HNZ does seem to be making moves to turn at least some of their 3-brm houses into 5-brm ones by adding 2 attachment bedrooms to the back door.
One pedestrian crossing (for which cars must stop) and two lights-controlled crossings, down from three pedestrian crossings and two lights-controlled. There’s quite a loss of pedestrian rights in it.
I'm not sure about that. Currently there are 3 single lane pedestrian crossings to get pedestrians from footpaths to traffic islands, and then 3 lights-controlled crossings between the islands, each one going at the same time as the traffic that doesn't cross it.
The new set up replaces the eastern one-lane pedestrian crossing with a lights-controlled crossing, apparently because it is going to be 2 lanes wide - no getting away from that. The lights-controlled crossing across St Lukes Rd, and the pedestrian crossing from the island to the western side are unchanged. So the big change is that the Motat-side island disappears so the lights controlled crossing across Great North Road goes only to the western island so that it can run when the lights allow the cars out of St Lukes Rd to turn east (towards the city), in the same way it does now. The big losers are cars proceeding along Great North Road, which have a permanent green at the moment, who will be stopped for 2/3rds of the new cycle. I don't think pedestrian crossing is unduly affected by this change. It is only when it is combined with the 2-lane light-crontrolled crossing that pedestrians are slowed getting from Motat to the east side of St Lukes Rd.
I think the new set-up will be safer for pedestrians as well, since I have seen several near misses on the pedestrian crossing on the Motat side, as pedestrians fail to check for traffic and walk straight on to the crossing. Of course the drivers are required to give way, but some motorists are not treating this small pedestrian crossing as they legally should.
Meola Road hill has been shocking for years. They are currently working on it, but I think it is just to raise the kerbs, and is likely to leave the metre near the kerb in a worse state than ever. I always switch onto the footpath just after the Scout Den because the road surface is so uneven.
Yeah, I can see that the P's shapes are quite similar, but the bottom of the J's are quite different. The dot in the signature and the added JP are similar (almost commas), as opposed to the dots in the original JP (though this may just be due to differing writing speed).
But really this is all of minor consequence, compared to the identification of the adopted child, and her biological parents. Good sleuthing all around.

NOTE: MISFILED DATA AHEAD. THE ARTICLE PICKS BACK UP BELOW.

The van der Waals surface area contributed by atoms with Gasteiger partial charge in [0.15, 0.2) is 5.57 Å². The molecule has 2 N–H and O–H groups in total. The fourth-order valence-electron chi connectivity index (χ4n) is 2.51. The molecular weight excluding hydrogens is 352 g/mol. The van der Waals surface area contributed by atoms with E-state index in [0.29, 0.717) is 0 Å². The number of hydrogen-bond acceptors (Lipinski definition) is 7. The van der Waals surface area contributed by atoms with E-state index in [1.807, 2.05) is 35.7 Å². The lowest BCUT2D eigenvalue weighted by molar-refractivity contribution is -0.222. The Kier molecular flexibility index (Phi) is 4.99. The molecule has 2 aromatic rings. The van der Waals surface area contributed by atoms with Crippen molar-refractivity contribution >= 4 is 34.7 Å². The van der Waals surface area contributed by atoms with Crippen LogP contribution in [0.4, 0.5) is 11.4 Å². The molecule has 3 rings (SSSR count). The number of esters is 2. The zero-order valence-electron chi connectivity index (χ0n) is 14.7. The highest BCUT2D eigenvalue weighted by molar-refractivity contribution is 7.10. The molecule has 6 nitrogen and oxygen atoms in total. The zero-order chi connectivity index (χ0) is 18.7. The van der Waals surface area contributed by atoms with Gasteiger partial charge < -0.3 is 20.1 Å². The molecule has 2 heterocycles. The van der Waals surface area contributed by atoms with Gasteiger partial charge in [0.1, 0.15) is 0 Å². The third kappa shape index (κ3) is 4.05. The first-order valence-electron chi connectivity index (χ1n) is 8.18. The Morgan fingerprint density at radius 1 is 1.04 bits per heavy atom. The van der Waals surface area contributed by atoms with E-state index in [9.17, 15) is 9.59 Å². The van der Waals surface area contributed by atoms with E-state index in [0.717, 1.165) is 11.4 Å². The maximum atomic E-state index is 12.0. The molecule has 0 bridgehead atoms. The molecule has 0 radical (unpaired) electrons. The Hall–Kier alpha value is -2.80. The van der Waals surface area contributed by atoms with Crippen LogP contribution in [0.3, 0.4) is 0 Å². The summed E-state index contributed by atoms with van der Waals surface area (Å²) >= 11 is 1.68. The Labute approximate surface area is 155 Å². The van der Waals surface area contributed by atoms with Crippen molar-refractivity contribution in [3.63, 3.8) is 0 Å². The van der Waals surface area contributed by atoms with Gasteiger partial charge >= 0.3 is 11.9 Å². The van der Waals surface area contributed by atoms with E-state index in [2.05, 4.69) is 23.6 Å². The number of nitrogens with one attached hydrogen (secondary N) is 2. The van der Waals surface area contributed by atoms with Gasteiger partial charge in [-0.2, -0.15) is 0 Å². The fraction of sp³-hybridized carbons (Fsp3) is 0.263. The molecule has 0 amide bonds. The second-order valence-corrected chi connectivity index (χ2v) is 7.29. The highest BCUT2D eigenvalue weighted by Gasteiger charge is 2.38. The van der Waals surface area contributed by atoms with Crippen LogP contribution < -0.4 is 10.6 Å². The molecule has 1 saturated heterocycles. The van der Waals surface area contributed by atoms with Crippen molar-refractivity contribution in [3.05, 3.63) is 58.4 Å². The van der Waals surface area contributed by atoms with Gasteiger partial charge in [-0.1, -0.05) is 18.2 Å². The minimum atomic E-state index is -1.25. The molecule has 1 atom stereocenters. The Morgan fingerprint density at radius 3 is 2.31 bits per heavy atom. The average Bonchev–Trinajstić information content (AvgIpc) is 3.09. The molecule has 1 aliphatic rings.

I think you need to add another box around the Geo Coleman signature and JP at the bottom because it appears to differ from the handwriting of the reset of the letter (eg compare the "an" with "any" in the letter). The additional JP was definitely written by a different hand than the crossed out JP.
This also explains the crossing out of the JP. It was originally intended that Coleman would sign his name in front of this as a witness to Alington’s signature. But then Rev Holland added “me John Holland” which made the intended layout nonsensical.
Yes. That would seem to be the most plausible explanation.
Nah... I'm still going with Holland as the JP: would be standard for the local parson to be a JP for signing births, deaths and marriage certs. And the ink is different to GC's.
It looks to me like Geo Coleman in the process of signing put the JP on the left. John Holland thought that this was an inappropriate place for it, so has crossed it out, and written it again in the correct position under Geo Coleman's signature.
Also, if Geo Coleman was a JP, he may have had to sign lots of things, so maybe his standard quick signature was just Geo C with an underline. He then decided that this document needed a bit more, so added the "oleman".
For a while last year we’d got into a really good routine where once a week one of our teenagers would cook. It’s harder this year with our son at uni and sports and stuff that means they don’t get home til quite late sometimes, but we really should get back on to it.
We're quite proud that our teens are each cooking once a week now, but I can see how that may be threatened next year when Boy is off to varsity.
I suspect they'll be popular when they go flatting, because I'm not aware of similar skills amongst their peers.
He's to the left of where they are, so he's a leftie. Ipso facto.
...from the normal family cooking I do six days a week every week all the time.
No one else in your family cooks ? That's a bit sad...
My partner and daughter don't like seafood, so if they're not around I cook up some onion, kumara, gold/red/orange capsicum, parsnip, yam (if available), and greens with some butter in the electric frypan, throwing in some frozen surimi, calamari and mushrooms once the kumara is cooked (about 8 minutes). Quick & easy meal for one.